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Newcastle and the Queen's Gardens

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Historian Fred Hughes writes....   

My memories of Newcastle’s Queen’s Gardens are of a Sunday evening in the mid-1950s. A crusading evangelist was preaching to a full house in the Municipal Hall blessing his converts as they trooped to the stage. Suddenly some girls began screaming and youths fighting. The troublemakers were the fashionable Teddy Boys who were swiftly booted into the Ironmarket where they spilled into the Queen’s Gardens causing havoc among families listening to the brass band. From here the Teds made their way to High Street pushing people from the pavement, wielding bike chains and damaging property.


Historian Jim Worgan’s recollections are more prosaic than mine, but just as colourful......

“The Queen’s Gardens have always been the focal point in Newcastle,” he tells me. “It was a meeting place for courting couples, a diversion along the so-called ‘monkey-run’. It was a centre of leisure and recreation; a green space, possibly the most important place in town. On Sunday after tea and after service at the Ebenezer chapel, I’d promenade around the gardens with my parents. In those days you’d find more people in town on Sundays than on a weekday.

People went out window-shopping meeting friends and neighbours. They come in from surrounding villages, and if there was room in the overcrowded gardens they’d find somewhere to sit and listen to the band. At Christmas it was the centre for lights and decoration. Across the road were the Roxy Cinema and the genuine Compasses public house. And there was always something going on in the Municipal Hall. It was a fantastic place to be.”

It still is a fantastic place to be; although some things have changed.

“The Municipal Hall was demolished in 1966. The Cinema has gone, replaced by offices. The Compasses is a lap dancing club. The iconic Borough Treasurer’s building on the edge of the gardens has gone, and the statue of Queen Victoria was once moved and has now been returned. But you have to go back 110 years to recall the location before the gardens were laid out,” says Jim, chairman of Newcastle Civic Society.

“In 1897 the country celebrated Queen Victoria’s Diamond Jubilee. Towns, cities and villages throughout the British Empire responded by building statues of the Queen in an outpouring of public affection. It seemed as though each district wanted to outdo each other in patriotism. And nearly every one of these statues has the same structure – a rather heavy queen in coronation robes carrying the orb and sceptre, symbols of empirical power. Newcastle was certainly at the forefront of these tributes.”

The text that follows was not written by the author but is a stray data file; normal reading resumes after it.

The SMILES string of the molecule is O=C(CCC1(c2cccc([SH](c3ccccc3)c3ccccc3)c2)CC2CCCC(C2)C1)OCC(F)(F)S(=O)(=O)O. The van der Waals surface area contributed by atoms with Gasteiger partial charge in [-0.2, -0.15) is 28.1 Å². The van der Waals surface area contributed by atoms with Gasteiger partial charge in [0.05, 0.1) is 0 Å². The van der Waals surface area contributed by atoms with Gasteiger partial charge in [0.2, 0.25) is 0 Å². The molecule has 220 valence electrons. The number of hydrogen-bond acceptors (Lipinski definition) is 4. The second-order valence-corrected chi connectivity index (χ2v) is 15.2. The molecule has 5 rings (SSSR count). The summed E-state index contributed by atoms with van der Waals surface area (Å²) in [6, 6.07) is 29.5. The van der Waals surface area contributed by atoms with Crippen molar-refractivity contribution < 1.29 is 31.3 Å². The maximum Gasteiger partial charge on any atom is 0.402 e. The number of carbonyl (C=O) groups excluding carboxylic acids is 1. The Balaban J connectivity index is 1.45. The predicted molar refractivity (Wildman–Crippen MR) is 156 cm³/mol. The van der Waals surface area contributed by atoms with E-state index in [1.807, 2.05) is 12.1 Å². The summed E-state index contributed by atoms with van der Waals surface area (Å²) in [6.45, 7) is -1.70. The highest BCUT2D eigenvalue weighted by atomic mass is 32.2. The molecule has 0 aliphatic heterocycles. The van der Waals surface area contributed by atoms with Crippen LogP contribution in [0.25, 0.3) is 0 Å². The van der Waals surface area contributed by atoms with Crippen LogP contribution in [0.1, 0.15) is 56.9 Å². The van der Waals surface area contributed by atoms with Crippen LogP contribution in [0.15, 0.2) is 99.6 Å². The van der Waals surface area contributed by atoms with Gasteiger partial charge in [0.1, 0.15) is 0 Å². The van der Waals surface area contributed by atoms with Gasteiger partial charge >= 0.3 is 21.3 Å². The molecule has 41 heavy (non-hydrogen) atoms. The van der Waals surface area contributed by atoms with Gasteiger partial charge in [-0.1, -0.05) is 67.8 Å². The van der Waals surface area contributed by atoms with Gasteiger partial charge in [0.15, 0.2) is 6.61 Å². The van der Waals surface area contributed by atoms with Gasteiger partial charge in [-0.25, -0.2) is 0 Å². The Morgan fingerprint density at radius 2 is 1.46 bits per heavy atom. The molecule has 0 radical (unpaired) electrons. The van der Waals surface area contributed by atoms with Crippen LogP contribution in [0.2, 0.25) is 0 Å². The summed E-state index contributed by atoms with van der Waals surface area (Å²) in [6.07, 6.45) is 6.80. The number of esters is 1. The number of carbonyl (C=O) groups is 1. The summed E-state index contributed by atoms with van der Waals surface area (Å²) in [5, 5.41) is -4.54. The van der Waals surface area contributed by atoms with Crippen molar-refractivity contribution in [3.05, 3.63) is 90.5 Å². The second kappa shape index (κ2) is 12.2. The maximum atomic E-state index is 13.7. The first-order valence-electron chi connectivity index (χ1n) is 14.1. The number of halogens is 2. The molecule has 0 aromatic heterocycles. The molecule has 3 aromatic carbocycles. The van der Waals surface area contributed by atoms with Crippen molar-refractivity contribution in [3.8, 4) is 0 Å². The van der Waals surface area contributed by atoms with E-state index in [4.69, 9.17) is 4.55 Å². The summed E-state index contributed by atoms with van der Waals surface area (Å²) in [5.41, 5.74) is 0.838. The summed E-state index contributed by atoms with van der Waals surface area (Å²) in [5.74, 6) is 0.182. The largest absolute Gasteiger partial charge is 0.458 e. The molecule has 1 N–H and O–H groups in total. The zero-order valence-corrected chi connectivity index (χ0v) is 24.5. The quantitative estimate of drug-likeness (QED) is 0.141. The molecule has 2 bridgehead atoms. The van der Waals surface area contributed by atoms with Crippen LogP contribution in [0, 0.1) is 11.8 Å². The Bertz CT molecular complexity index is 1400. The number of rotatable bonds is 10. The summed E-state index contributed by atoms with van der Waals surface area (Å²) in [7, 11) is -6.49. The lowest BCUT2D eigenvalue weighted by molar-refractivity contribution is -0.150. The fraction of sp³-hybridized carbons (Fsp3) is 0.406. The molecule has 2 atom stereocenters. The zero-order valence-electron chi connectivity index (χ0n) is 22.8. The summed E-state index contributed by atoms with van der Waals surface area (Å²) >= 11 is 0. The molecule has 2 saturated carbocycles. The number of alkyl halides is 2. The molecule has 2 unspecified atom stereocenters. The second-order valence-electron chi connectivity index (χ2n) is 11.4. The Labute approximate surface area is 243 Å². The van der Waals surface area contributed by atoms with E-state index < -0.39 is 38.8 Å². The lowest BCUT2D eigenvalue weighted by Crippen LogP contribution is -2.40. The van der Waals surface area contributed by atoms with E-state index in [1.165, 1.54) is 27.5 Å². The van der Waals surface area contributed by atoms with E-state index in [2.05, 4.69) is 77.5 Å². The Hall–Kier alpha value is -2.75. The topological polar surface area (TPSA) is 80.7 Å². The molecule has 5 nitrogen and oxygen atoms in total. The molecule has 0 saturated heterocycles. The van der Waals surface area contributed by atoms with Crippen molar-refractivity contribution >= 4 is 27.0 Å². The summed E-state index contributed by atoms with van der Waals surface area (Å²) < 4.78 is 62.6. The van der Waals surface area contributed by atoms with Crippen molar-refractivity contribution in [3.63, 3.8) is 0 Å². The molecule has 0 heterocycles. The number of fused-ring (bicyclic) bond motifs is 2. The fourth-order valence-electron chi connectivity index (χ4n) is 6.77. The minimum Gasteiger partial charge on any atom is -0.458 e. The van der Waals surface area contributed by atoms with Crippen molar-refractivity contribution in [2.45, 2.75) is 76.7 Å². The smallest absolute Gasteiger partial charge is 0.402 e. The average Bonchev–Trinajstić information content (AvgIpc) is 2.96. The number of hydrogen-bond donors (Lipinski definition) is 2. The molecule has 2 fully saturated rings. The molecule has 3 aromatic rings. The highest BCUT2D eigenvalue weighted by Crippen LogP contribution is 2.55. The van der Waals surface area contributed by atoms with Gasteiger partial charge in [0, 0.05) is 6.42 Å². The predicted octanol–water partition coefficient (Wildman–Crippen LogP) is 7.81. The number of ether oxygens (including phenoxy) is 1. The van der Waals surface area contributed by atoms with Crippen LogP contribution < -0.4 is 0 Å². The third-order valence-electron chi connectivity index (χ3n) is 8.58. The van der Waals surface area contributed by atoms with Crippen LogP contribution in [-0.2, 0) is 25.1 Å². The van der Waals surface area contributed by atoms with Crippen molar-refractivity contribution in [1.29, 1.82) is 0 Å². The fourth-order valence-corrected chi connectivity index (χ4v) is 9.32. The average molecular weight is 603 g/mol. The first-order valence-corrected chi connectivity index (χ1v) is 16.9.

The renowned, and sometimes controversial statue of Victoria, is these days situated in the middle of Newcastle’s Queen’s Gardens.

Queen Victoria's statue c.1920's
Queen Victoria's statue c.1920's
Queen Victoria's statue is pictured here in its original position in Nelson Place.
The statue was given to the town in 1903 by Sir Alfred Haslem and was unveiled by the Grand Duke Michael of Russia, to celebrate the coronation of Edward VII.


“Although preparations were being made, the opening of the gardens didn’t take place until 1899,” says Jim. “And the statue came later in 1903 when it was sited in Nelson Place and unveiled by the Grand Duke Michael of Russia.”

It’s amazing to consider these royal connections. Here is Michael, a Romanov cousin of the ill-fated Tsar Nicholas; a committed anglophile whose destiny was to live in part-exile at Keele Hall. A royal who was overjoyed when Newcastle conferred upon him the distinction of Lord High Steward of the borough, privileged now to be rubbing shoulders with the hoi-polloi in the new Queen’s Gardens in Nelson Place.

“A stately esplanade leading to the Ironmarket ran alongside the gardens,” says Jim. “Newcastle was almost regal in its connections. Rich people lived here. It was a centre of society until society changed. When Nelson Place became congested, the statue was hidden away out of town for a generation until 2001. Then, under sponsorship of the Civic Society, the old dear was returned to her rightful place of honour in the gardens named after her.”


Historian Steve Birks has been doing his own research into the famous Newcastle location.

“Back in 1698 the land at this point was known as the Marsh,” he explains. “Who owned it then is still the subject of some debate. It’s possible it belonged to the parish of St George. But much of it was under water with a lake at the centre known as Colleswaynes, or sometimes Coleshull.  However, it was not until 1782 that the borough acquired an Enclosure Order to make the land usable. Then in 1818 a list of new streets was published. These were Queen Street, King Street, Brunswick Street and Hanover Street, all reflecting connections with the German royal House of Hanover. A later map of 1838 however still described Nelson Place as Glebe Land.”

Just before Queen’s Gardens were opened another map of 1898 shows the ownership of the gardens being shared by the school of St Giles’ and St George’s and the church rectory.

“Of course the school has now moved but hopefully the buildings can be brought into future heritage use,” says Jim. “Queen’s Gardens are a perfect oasis of harmony, an award-winning estate of blooms where folk can take a break away from life’s troubles."


 more on Queen's Gardens


20 October 2008

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